The car was half-submerged in the murky canal water. Soldiers on one side; frantic civilians on the other. A crowd gathered around the hasty rescue effort in the center. He could still see her in his mind. Not her face, but her back. Her hair gently dangled in the water as men pulled her out by her feet. The car had been submerged for almost 6 hours. Rescuers cheered as they finally pulled her out; she couldn’t have been older than six or seven. They laid her down next to her mother. It was just another day in Iraq.

Jonah lay there sweating. He couldn’t sleep. His mind jumped from Iraq to Afghanistan to the Sudan to eastern Russia. His thoughts weren’t filled with guilt, or shame, or fear but a deeper form of questioning. One he could never put his finger on. He saw the girl again. Hair dipping into the water as she was lifted out. He always went back to the girl. Sometimes he imagined her frantically trying to escape the car. At the moment the water filled her lungs she was at peace, and he imagined that death for her was a better alternative to the life she might be forced to live. Eventually Jonah stopped trying to figure the events out and simply remembered them for what they were – crazy.

The cold damp cell where Jonah found himself could not be compared to the torment that had trapped his thoughts for years. But this was more than a cell and more complex than a standard prison. Jonah was locked away from the light of day and stowed deep underground where he couldn’t hope to hear the laughter of his children or feel the touch of his wife ever again. He remained tormented in his mind, not only for the things he had done and saw, but also for things he could never do again.

His current circumstances made it laughable to think of even one blessing of God. And yet, in the cool dampness of night, with only the slightest whimper of other inmates to distract his thoughts, Jonah could easily find them. More often than not, those blessings existed in the form of memories – his three children and a wife that loved him deeply, remaining loyal in these dire circumstances. He also found them in his prison in the present. Jonah sensed them when the sounds of other inmates reminded him he wasn’t alone, at the kindness of a guard giving him an extra portion of food, and every once in a while at the faintest ray of light that managed to penetrate a sewage vent at the end of their concrete hallway.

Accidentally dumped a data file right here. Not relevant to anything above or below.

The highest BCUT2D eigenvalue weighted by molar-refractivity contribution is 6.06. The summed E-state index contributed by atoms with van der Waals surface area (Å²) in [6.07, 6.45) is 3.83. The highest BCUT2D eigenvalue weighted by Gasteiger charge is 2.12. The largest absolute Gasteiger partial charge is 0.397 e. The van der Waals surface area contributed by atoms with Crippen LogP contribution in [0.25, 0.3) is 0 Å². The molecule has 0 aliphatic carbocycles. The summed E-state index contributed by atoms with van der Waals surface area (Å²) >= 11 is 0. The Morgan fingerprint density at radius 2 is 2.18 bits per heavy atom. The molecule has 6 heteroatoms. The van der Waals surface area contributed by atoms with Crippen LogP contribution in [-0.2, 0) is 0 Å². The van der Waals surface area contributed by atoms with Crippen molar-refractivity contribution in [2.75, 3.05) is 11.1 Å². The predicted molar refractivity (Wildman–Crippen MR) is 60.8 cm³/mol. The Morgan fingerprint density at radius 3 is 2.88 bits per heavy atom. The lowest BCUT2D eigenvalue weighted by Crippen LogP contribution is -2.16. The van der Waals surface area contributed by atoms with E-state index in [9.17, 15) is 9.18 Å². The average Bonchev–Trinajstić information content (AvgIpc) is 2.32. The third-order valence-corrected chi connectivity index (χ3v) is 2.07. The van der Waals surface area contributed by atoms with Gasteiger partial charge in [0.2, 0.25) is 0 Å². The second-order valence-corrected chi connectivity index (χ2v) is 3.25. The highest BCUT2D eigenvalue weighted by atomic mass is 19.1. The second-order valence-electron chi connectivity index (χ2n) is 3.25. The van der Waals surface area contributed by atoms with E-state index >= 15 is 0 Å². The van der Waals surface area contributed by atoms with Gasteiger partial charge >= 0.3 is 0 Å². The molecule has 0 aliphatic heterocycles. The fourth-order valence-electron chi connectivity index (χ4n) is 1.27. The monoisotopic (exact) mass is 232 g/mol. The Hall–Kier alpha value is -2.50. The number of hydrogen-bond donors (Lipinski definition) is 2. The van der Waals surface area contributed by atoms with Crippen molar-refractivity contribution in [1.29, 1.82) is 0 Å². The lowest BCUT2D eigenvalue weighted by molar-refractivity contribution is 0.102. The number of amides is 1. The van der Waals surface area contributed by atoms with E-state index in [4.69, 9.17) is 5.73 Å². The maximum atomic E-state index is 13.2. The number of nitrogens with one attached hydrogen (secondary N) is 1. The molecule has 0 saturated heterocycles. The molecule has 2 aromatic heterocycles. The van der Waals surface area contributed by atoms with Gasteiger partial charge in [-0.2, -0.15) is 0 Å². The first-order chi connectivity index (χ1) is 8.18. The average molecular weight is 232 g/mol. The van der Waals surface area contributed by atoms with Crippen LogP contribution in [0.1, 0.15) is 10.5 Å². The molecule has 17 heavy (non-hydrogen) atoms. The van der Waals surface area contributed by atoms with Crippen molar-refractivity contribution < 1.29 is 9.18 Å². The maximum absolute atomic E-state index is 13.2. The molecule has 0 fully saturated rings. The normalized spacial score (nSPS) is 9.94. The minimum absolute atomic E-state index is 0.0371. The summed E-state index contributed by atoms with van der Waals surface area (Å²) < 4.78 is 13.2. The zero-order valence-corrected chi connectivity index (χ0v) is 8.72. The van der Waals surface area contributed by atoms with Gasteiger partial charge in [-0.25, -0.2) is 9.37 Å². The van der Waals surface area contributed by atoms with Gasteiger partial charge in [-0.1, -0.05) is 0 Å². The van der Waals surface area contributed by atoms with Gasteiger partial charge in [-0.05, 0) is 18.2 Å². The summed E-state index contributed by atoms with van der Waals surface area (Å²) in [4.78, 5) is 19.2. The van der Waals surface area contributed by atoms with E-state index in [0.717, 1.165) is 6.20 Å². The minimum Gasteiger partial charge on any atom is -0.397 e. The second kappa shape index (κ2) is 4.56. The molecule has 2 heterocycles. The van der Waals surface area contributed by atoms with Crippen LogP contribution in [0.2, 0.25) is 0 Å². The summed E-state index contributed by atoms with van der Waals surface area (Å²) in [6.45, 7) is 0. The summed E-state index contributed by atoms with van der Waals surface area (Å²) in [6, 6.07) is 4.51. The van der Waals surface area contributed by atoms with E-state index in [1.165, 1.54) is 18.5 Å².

At Jonah’s weakest, he cried bitterly. He had done so many times here while he counted the days of a trial that appeared to never be coming. He felt the absolute inadequacy to defend himself against a power that invented guilt and innocence rather than adhering to an absolute definition of righteousness. Tonight, however, his mind had no time to succumb to the self-imposed pity that he and countless others endured while at the mercy of the state. No, tonight he could only think of her. That young girl strung upside down by her feet as she was pulled from the concrete canal. Frail and lifeless, she was the mere shell of a body that was altogether empty of the soul that had once made her human. Sometimes he thought he might shed just one of his tears for her. But he couldn’t. He didn’t know her and had arrived too late to blame himself. She was just an image. A picture forever engrained in his mind. The first among hundreds he would see. But she was the first, and she was the only one entirely undeserving of the fate that gripped her.

Sometimes when images of the girl appeared in his mind, he would try to think of his family instead. He remembered the times he and his wife would spend on the playground watching their children laugh and giggle. He would fantasize about taking his children sledding, teaching them to hunt and fish, and watching them grow; all the while marveling with his beautiful wife at how large they’d gotten. Jonah imagined, with guilt, the missed opportunities too. How many years had he thrown away to his work and his job? How many months had he thrown away to this cell, imprisoned by the very people he had spent so many years protecting? Despite his attempts, Jonah’s mind always came back to the girl. That girl who so many years ago engrained herself into his mind for eternity. Eventually, on that cold, hard mattress in his damp, dark room, sleep overtook him; another blessing he took for granted all too often.

Written by Thane Keller

Thane is a native of Northern Virginia that has been traveling the world with his wife and four children. Thane researches and writes about technology, innovation, leadership, decision-making, and organizational change.